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Walk past a "Heavy Plant" warning and wonder vaguely if the trees thought it was for them; if whoever put it up had enough imag...

Sunday, July 15, 2007

6 degrees of separation

Silly me, I thought social networking meant a trip to the pub (this may be why my boss has described my networking skills as "pretty modest" but he seems to treat networking as a trip to the pub as well so I suspect this is something else). Apparently the web has changed much of this and social networking is now achieved by technological means as well.

To try and get a handle on what I might use these for I have been trying out various "Social Networking" websites. Some over the past couple of months/years some only very recently. I am now on twitter, Linkedin and Facebook as well as MySpace, Flickr and just about anything else with a crap name. I stopped short of Bebo, I don't want to be part of a social network that sounds like a teddy bear (although I am on Orkut, which sounds like a character from terrible Eighties cartoon He-Man).

There are hundreds of these bloody things, they can't all be useful. I can understand when they have a set purpose like Linkedin (business connections) and Flickr (photos), but Facebook, although enourmous fun for the first 5 days of membership, seems too broad in application to be useful, as is MySpace which seems to have become infested with musos as well as aggravating teenagers. MySpace also has the distasteful honour of being owned by Uncle Rupert, it is also poorly designed, hard to use and forces you to put your name and photograph next to adverts. I don't use that much.

The biggest problem for these sites is that each one seems to want to be the master account; it assumes that you will be logged in to that site and that site alone to update your personal details, status, photos, what you had for breakfast etc. I spend a lot of time online but even I draw the line at being logged in to a website pumping adverts at me all day.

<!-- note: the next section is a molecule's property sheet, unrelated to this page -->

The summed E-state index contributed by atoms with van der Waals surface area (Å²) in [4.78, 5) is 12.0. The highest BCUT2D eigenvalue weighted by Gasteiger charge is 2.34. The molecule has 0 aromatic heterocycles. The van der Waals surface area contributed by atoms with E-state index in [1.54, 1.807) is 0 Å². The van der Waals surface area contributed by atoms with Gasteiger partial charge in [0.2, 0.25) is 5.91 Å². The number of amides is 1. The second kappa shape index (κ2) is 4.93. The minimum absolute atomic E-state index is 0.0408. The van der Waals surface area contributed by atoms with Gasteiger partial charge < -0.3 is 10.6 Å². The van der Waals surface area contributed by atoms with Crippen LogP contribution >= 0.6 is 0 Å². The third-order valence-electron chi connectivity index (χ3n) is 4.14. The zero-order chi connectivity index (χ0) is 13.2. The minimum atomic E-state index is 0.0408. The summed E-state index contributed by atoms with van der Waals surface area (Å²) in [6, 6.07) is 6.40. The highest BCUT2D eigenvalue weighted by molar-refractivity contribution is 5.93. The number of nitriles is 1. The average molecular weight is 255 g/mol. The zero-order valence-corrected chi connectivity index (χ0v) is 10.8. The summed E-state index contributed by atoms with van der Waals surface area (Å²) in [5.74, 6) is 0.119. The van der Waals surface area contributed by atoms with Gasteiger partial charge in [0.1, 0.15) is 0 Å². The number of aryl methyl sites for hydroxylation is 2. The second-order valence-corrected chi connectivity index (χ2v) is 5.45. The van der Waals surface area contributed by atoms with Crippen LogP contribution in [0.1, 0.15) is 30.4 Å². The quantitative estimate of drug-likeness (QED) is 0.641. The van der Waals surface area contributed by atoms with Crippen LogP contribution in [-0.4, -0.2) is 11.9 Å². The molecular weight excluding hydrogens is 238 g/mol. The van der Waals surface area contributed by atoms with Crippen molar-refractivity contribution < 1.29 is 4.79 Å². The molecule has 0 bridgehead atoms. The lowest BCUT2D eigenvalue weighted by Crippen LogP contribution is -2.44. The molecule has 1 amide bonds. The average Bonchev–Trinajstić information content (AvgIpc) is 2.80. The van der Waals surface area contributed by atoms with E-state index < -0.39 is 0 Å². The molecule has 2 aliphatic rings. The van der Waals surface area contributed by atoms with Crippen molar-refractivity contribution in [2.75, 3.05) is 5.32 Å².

One of the main reasons I use Google's services for the majority of my online life is that it is all behind one login all the time and that I can update most things from one place or go to the exact spot I want with a single click and get everything I want to do in my personal online world finished before I finish my morning coffee. This is slowly becoming more and more possible as each site publishes an API and I know for a fact that some online service providers are building software that will aggregate all these things to a single spot. This is a spectacularly difficult endeavour and as a result there aren't any plans to turn this into a product as yet - but you can bet anything you like there will be, because I'd use it.

I had hoped that by looking on each of these sites I would discover which was more used by people I know and could stick with that. Having uploaded my contacts into each one and searched the databases I have discovered that everyone is hedging their bets; everyone uses a few of them infrequently. This tells me that the whole thing is either a waste of time or that this is a space that needs not just consolidation but a good idea of what it aiming to do and a better idea of how people do it. Might I suggest some offline time to facilitate this process? There's nothing like actually socialising to teach you how people network socially, or trying to find a new job to teach you just how much easier this could be made.

Despite myself I quite enjoy the online social networking thing. The sites use the '6 degrees' principle to great effect. Once you have made a connection with someone you can see all their connections and send 'friend requests' to them. It's slightly nauseating in a primary school 'will you be my friend?' kind of way but it can serve to put you back in touch with people you haven't seen in quite some time and has the addictive collecting and slightly competitive feeling to it that football stickers used to have before I grew up (had Watford not lost that FA Cup final to Everton in such a terrible way I might still be collecting them).

These sites also allow you to make a very public tit of yourself and give other people enormous scope to do the same. Posting photos of yourself and others wide eyed and legless allows everyone in your network to see them unless you are very familiar with each site's privacy settings and use them carefully. I am not the kind of person who thinks their social life should need tight administrative protocols and I react badly to having to use them. Also the confluence of professional and social is a tricky area for me, it can make me uneasy and it takes me a while to shake the feeling that I should be behaving in a manner that 'isn't me'. Social networking sites are starting to blur the boundaries between a social networks and professional ones and that makes me uneasy for the same reason.